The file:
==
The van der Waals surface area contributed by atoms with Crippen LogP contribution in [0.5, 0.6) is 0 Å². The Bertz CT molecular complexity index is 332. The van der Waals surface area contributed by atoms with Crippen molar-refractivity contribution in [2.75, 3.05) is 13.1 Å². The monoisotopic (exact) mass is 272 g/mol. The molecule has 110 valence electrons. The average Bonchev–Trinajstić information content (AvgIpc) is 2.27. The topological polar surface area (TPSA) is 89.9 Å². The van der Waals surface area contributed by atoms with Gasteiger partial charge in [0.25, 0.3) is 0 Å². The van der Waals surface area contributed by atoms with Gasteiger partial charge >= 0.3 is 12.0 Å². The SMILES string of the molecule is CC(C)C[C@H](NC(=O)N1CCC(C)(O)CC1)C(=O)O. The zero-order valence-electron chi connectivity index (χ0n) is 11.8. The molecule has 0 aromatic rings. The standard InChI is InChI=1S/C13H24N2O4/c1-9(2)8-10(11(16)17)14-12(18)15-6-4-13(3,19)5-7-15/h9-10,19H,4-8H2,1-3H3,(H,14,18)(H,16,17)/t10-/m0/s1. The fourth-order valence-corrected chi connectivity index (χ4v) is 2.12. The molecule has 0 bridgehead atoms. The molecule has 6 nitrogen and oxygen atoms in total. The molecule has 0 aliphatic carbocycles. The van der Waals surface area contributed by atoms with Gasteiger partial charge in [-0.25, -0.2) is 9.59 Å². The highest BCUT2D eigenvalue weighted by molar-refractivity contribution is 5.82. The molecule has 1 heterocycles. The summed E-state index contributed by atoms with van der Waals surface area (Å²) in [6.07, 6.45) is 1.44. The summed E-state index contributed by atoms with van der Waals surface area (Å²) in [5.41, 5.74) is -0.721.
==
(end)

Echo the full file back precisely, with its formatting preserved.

The van der Waals surface area contributed by atoms with Crippen LogP contribution in [0.5, 0.6) is 0 Å². The Bertz CT molecular complexity index is 332. The van der Waals surface area contributed by atoms with Crippen molar-refractivity contribution in [2.75, 3.05) is 13.1 Å². The monoisotopic (exact) mass is 272 g/mol. The molecule has 110 valence electrons. The average Bonchev–Trinajstić information content (AvgIpc) is 2.27. The topological polar surface area (TPSA) is 89.9 Å². The van der Waals surface area contributed by atoms with Gasteiger partial charge in [0.25, 0.3) is 0 Å². The van der Waals surface area contributed by atoms with Gasteiger partial charge >= 0.3 is 12.0 Å². The SMILES string of the molecule is CC(C)C[C@H](NC(=O)N1CCC(C)(O)CC1)C(=O)O. The zero-order valence-electron chi connectivity index (χ0n) is 11.8. The molecule has 0 aromatic rings. The standard InChI is InChI=1S/C13H24N2O4/c1-9(2)8-10(11(16)17)14-12(18)15-6-4-13(3,19)5-7-15/h9-10,19H,4-8H2,1-3H3,(H,14,18)(H,16,17)/t10-/m0/s1. The fourth-order valence-corrected chi connectivity index (χ4v) is 2.12. The molecule has 0 bridgehead atoms. The molecule has 6 nitrogen and oxygen atoms in total. The molecule has 0 aliphatic carbocycles. The van der Waals surface area contributed by atoms with Gasteiger partial charge in [-0.25, -0.2) is 9.59 Å². The highest BCUT2D eigenvalue weighted by molar-refractivity contribution is 5.82. The molecule has 1 heterocycles. The summed E-state index contributed by atoms with van der Waals surface area (Å²) in [6.07, 6.45) is 1.44. The summed E-state index contributed by atoms with van der Waals surface area (Å²) in [5.41, 5.74) is -0.721.